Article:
1. All those universities you mentioned are in southern Ontario with the exception of Thunder Bay and the Soo. Also very small universities. Those southern Ontario universities are all within driving distance of each other and Waterloo is well known for their engineering and being part of Silicon Valley North. Waterloo has grown considerably and has a demographic of well educated rich people in IT all thanks to BlackBerry. It’s no metropolis but it’s a completely different place from the north. It’s the isolation mostly. Most of Canada’s population lives along the US border and most of Ontario lives in the South. There is great expanse of wilderness up by Laurentian and Sudbury is not easy to access with the Great Lakes in the way.

          1. All true.

            Except for “..all thanks to BlackBerry”, which came well after UW (not Wisconsin, for my USian friends) was burgeoning. And Blackberry is at that city because of UW, not the opposite. Mike Lazaridis was a UW student, as was, IIRC, the other Blackberry founder, the financial guy.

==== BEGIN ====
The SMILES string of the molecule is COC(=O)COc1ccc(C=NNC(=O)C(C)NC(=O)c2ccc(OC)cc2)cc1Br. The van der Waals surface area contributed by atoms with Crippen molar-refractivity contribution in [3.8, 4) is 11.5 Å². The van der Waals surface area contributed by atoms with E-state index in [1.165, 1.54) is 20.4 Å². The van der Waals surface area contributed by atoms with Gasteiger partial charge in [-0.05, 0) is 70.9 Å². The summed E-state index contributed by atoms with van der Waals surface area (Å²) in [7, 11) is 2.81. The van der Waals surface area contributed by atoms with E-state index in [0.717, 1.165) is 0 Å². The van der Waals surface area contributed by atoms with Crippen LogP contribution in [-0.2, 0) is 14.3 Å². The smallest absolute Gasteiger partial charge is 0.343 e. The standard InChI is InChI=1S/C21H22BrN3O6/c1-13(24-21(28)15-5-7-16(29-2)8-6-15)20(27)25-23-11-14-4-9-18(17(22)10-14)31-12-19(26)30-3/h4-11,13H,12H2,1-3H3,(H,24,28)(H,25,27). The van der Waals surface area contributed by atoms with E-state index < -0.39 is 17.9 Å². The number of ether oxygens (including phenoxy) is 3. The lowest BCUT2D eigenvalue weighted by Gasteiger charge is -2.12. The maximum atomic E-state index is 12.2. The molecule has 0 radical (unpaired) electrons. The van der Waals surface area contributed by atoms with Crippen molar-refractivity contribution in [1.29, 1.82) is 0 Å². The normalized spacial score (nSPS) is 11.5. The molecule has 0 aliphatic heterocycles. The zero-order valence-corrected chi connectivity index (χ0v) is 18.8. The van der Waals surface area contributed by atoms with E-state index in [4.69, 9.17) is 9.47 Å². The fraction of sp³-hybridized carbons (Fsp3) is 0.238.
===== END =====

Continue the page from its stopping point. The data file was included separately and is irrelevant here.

And except for

            “…Great Lakes in the way”. A bird flying to Sudbury from Toronto, better, at least 4/5 of the population of Ontario, would not see Lake Huron or any of the others, except looking back between its legs at where it came from.

            Ottawa takes noticeably longer to drive to from Toronto, Hamilton, London, … than does Sudbury. I ski raced in Gatineau and nearby every year for 30 years, so drove it sometimes even twice each winter. As a somewhat ‘native’ of Sudbury and much further into several places in northern Ontario and north-west Quebec, there are lots of misconceptions from ‘southerners’. Geographical nitwits from Niagara Falls used to think that Barrie was in Northern Ontario.